The Reserve Bank of India, or RBI, on Tuesday signalled an exit from its expansionary monetary policy, ahead of other Asian central banks. RBI governor D. Subbarao has refrained from any hike in the policy rate and the cash reserve that commercial banks are required to keep with it, but shut all refinance windows that were opened for various sectors after the collapse of US investment bank Lehman Brothers Holdings Inc. in September 2008. It’s now a matter of months before the central bank goes for a hike in banks’ cash reserve and/or a hike in policy rates. And this can happen even earlier than its next review of monetary policy in January.
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The central bank’s urgency to tighten its policy is evident from the dramatic shift in its stance—from supporting growth to managing inflation. In fact, both price stability and financial stability now top RBI’s priority list, in that order, ahead of growth.
Till recently, it was giving an equal importance to all three but this time around, the policy document makes no bones about the fact that its “fundamental commitment” is to “price stability” and it will take measures as warranted by the evolving macroeconomic conditions “swiftly and effectively”. The rise in RBI’s year-end inflation estimate from 5% to 6.5% “with an upside bias” gives credence to the belief that a hike in rate and tightening of liquidity is imminent.
Indeed, some of RBI’s actions are rather academic at this point. They do not match the governor’s tough talk and won’t have a huge impact, but they are of enormous symbolic value. They signal the withdrawal of accommodation, a precursor to actual tight money policy that will raise the borrowing cost for firms and individual consumers and stamp out liquidity that stokes inflation.
To start with, Subbarao has raised the floor for banks’ holding of government bonds from 24% to 25% of their deposits and closed most of the special refinance facilities that were opened in the wake of the global credit crunch. Theoretically, a 1 percentage point hike in banks’ government bond holdings means withdrawal of liquidity from the system and less money in banks’ kitty for giving loans, but since they have already invested 27.6% of their deposits in government bonds, the hike will not make any material difference right now.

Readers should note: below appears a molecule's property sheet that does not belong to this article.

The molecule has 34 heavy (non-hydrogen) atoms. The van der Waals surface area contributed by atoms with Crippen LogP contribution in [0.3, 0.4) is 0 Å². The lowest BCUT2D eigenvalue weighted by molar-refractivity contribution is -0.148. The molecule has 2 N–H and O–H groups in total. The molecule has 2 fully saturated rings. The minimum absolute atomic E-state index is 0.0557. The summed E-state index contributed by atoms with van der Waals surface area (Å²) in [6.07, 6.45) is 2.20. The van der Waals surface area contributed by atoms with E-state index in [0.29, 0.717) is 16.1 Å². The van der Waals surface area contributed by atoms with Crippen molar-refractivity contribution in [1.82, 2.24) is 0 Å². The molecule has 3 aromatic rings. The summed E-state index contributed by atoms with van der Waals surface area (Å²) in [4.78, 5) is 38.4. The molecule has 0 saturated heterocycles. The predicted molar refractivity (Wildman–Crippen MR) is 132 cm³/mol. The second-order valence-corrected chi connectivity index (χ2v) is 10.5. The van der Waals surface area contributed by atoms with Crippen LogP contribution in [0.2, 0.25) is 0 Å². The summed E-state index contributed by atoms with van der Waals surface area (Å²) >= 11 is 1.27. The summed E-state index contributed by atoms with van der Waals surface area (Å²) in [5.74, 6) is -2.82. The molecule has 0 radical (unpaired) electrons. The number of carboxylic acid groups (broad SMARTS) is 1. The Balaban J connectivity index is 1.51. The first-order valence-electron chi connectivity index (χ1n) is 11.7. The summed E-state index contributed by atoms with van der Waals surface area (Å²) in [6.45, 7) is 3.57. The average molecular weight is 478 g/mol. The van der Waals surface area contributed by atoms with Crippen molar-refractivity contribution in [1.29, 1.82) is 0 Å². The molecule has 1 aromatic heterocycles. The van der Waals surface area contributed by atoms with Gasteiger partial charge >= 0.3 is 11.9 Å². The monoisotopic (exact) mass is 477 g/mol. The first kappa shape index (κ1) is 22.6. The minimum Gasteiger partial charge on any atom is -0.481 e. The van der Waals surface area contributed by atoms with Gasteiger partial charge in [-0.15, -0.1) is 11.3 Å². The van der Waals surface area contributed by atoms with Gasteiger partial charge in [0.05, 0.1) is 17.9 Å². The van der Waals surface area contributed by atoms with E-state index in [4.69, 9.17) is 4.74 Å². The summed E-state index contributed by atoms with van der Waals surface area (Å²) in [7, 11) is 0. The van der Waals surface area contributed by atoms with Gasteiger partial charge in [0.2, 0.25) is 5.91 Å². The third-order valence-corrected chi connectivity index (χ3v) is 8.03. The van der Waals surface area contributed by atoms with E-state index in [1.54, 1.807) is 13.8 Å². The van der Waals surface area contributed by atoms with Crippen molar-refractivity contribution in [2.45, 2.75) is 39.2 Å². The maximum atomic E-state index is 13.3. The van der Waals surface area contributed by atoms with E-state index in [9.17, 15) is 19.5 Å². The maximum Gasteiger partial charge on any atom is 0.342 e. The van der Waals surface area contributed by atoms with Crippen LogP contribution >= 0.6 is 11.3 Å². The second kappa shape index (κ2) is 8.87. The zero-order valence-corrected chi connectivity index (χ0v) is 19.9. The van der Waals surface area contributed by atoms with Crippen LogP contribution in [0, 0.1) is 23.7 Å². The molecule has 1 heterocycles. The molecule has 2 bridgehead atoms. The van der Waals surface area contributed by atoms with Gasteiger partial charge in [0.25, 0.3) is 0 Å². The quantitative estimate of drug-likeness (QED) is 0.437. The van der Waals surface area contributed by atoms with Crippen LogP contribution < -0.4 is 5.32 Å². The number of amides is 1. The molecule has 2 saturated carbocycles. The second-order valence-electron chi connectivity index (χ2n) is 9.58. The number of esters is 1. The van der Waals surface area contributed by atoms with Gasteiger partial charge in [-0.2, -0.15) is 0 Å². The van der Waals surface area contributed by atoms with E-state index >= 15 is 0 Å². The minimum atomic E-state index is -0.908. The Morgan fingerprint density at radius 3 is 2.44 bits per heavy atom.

Similarly, the withdrawal of refinance facilities for non-banks, housing finance firms, mutual funds and exporters and closure of the window for swapping banks’ foreign exchange liabilities will hardly make any difference, as there haven’t been too many takers for such facilities with around Rs1.2 trillion excess liquidity sloshing the system. These windows were to close in March. But their early close is a signal of the reversal of stance—a year after RBI opened all taps to generate liquidity and prop up a slowing economy.
Between October and April, RBI brought down its repurchase (repo) rate or the rate at which it infuses liquidity in the system by 4.25 percentage points, from 9% to 4.75%; reverse repo rate or the rate at which it sucks out liquidity from the system by 1.75 percentage points, from 5% to 3.25%; and banks’ cash reserve ratio, or CRR—the portion of deposits that banks need to keep with RBI— by 4 percentage points from 9% to 5%. Collectively, the CRR cut and new refinance windows infused Rs5.6 trillion into the financial system. All these measures have improved the prospects of the economy, which RBI feels will grow at 6% or even at a slightly higher rate. And hence the shift in focus, from managing the crisis to managing recovery.
In fact, apart from raising SLR to its 2008 level, RBI has also quietly raised banks CRR through the back door. While CRR continues to remain 5%, banks’ borrowing from the money market, which was never taken into account while calculating their CRR obligation, will now be considered. The daily average of such borrowings is now around Rs60,000 crore. This means banks will have to keep an additional Rs3,000 crore with RBI from the third week of November. Such an action will not have an immediate impact on the banking system but help banks prepare for the next stage of action. Similarly, a hike in provisioning requirements for loans given to commercial real estate developers and provisions for all stressed assets are prudential measures to strengthen their balance sheets, but behind such moves are in play RBI’s apprehensions on incipient signs of asset bubbles. In fact, by raising the provisions for real estate loans, RBI has joined authorities in other Asian countries such as Korea, Singapore and Hong Kong in cooling the property market and preventing any bubble being formed. Prices of real estate in India have almost returned to their peaks seen in late 2007 and early 2008 before the crash.
In early October, when Subbarao announced that he would need “to exit from the present excessively accommodative monetary and fiscal policies” but wondered loudly “when and how” he should exit, there was strong opposition from the government. Finance secretary Ashok Chawla, deputy chairman of Planning Commission Montek Singh Ahluwalia and chairman of the Prime Minister’s economic advisory council C. Rangarajan—three wise men who form the government’s economic think tank and provide valuable inputs to the making of the monetary policy —all advised him to wait for the right time for exit. The governor, however, has stuck to his guns.
In times of crisis, it is relatively easy for the central bank and the finance ministry to coordinate, but cracks are bound to surface in good times. Hiking policy rates will not be as easy as ending the easy money regime, even though Subbarao is convinced that it has to be done sooner than many others say.
Tamal Bandyopadhyay keeps a close eye on all things banking from his perch as Mint’s deputy managing editor in Mumbai. Please email your comments to firstname.lastname@example.org
Graphics by Ahmed Raza Khan / Mint